The first and second biasing springs 118 and 120 cooperate to bias the inner cone structure 116 into a position relative to the rest zone 144 such that the first and second mating interfaces 160 and 162 are spaced apart from the first and second interfaces 140 and 142, respectively. The first and second biasing springs 118 and 120 can be any type of resilient device, but in the particular embodiment illustrated, are helical compression-type springs. In the particular example provided, the first biasing spring 118 is disposed between the hub portion 132 and a first axial end of the inner cone structure 116, while the second biasing spring 120 is disposed between the clutch housing 122 and a second axial end of the inner cone structure 116 that is opposite the first axial end.
In situations where the input shaft 110 is rotating at a speed that is less than a rotational speed of the outer cone structure 112, the inner cone structure 116 will be biased into a neutral position (shown in
In situations where the input shaft is rotating at a speed that is greater than a rotational speed of the outer cone structure 112, the inner cone structure 116 will rotate about the threaded portion 130 of the input shaft 110 and translate toward one of the first and second interfaces 140 and 142 depending upon the direction in which the input shaft 110 is rotating. Contact between an interface and a mating interface will effectively lock the inner cone structure 116 to the outer cone structure 112 to permit torque to be transmitted therebetween. Accordingly, drive torque generated by the electric motor 106 can be transmitted to the axle assembly 30 (
For example, rotation of the input shaft 110 in the direction of arrow A at a rotational speed that exceeds the rotational speed of the outer cone structure 112 will cause the inner cone structure 116 to translate in the direction of arrow B so that the first mating interface 160 engages the first interface 140. Similarly, rotation of the input shaft 110 in a direction opposite that of arrow A at a rotational speed that exceeds the rotational speed of the outer cone structure 112 will cause the inner cone structure 116 to translate in a direction opposite that of arrow B so that the second mating interface 162 engages the second interface 142.
As will be appreciated, the first and second biasing springs 118 and 120 can cooperate to disengage the inner cone structure 116 from the outer cone structure 112 in situations where the inner cone structure 116 decelerates so that it has a rotational speed that is less than that of the outer cone structure 112.
While specific examples have been described in the specification and illustrated in the drawings, it will be understood by those of ordinary skill in the art that various changes may be made and equivalents may be substituted for elements thereof without departing from the scope of the present disclosure as defined in the claims. For example, it will be appreciated from this disclosure that the electric motor 106 could be an AC induction motor and/or that the clutch 104 could be any appropriate type of clutch, such as a slip clutch, or could be omitted altogether. Furthermore, the mixing and matching of features, elements and/or functions between various examples is expressly contemplated herein so that one of ordinary skill in the art would appreciate from this disclosure that features, elements and/or functions of one example may be incorporated into another example as appropriate, unless described otherwise, above. Moreover, many modifications may be made to adapt a particular situation or material to the teachings of the present disclosure without departing from the essential scope thereof. Therefore, it is intended that the present disclosure not be limited to the particular examples illustrated by the drawings and described in the specification as the best mode presently contemplated for carrying out this invention, but that the scope of the present disclosure will include any embodiments falling within the foregoing description and the appended claims.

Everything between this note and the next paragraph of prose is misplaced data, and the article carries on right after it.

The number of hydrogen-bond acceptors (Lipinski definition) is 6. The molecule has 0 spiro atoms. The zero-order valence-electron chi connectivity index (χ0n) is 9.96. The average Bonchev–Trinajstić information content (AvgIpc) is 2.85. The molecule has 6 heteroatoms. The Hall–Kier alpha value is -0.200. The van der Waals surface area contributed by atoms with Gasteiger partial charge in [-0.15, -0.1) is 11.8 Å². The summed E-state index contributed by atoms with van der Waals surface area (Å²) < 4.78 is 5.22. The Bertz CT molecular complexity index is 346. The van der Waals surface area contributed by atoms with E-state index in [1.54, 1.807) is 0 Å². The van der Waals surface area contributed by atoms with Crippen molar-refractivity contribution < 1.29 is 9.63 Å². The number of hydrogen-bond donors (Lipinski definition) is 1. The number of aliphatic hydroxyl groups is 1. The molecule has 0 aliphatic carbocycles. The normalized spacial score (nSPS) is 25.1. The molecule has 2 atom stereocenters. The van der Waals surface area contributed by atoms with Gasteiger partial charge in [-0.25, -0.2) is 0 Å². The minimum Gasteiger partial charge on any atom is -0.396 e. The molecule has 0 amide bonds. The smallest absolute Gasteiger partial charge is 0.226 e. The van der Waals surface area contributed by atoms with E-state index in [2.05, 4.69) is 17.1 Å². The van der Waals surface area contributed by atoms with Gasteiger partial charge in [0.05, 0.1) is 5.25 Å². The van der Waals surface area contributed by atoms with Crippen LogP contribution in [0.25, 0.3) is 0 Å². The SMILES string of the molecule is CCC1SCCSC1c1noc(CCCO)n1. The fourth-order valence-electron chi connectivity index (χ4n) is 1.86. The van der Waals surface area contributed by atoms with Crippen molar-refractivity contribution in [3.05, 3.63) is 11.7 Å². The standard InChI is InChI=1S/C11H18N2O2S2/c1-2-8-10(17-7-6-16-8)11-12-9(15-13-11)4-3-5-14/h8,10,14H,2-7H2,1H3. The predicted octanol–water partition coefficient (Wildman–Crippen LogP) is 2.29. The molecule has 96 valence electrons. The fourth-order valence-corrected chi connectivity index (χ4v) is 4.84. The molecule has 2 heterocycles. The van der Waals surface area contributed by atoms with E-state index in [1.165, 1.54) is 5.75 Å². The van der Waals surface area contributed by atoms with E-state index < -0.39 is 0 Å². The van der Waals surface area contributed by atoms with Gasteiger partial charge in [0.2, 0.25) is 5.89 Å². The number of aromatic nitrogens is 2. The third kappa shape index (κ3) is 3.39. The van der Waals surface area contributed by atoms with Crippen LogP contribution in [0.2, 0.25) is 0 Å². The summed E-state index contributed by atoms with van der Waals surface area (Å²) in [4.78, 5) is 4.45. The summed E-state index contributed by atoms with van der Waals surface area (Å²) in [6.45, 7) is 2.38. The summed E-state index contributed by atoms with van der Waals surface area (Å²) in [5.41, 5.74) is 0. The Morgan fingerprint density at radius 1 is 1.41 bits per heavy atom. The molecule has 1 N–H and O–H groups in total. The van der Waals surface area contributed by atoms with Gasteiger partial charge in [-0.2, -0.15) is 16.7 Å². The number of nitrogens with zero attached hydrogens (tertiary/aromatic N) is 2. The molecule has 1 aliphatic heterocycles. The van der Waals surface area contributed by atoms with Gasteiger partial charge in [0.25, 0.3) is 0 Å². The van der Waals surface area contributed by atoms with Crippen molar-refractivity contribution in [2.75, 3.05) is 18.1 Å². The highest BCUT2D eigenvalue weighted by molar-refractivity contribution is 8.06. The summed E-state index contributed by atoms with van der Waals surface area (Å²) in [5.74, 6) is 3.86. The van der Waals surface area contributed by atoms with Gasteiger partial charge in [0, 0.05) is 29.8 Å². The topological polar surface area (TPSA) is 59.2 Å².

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|U.S. Classification||475/5, 475/149, 192/66.2, 475/152, 475/150, 475/153|
|Cooperative Classification||Y02T10/7077, Y02T10/70, Y02T10/6221, B60K6/26, Y02T10/6265, B60K6/383, B60K17/26, F16H48/08, F16D2127/10, B60K17/356, B60K6/48, B60L2260/28, B60L2260/26, B60L2240/486, B60L11/14, Y10S903/906|
|European Classification||B60K17/356, B60K6/26, B60K17/26, B60K6/383, B60K6/48|
|Feb 13, 2013||FPAY||Fee payment|
Year of fee payment: 4
|Mar 2, 2017||FPAY||Fee payment|
Year of fee payment: 8
|Jun 8, 2017||AS||Assignment|
Owner name: JPMORGAN CHASE BANK, N.A., AS COLLATERAL AGENT, NE
Free format text: SECURITY INTEREST;ASSIGNORS:AMERICAN AXLE & MANUFACTURING, INC.;CLOYES GEAR AND PRODUCTS, INC.;GREDE LLC;AND OTHERS;REEL/FRAME:042734/0001
Effective date: 20170605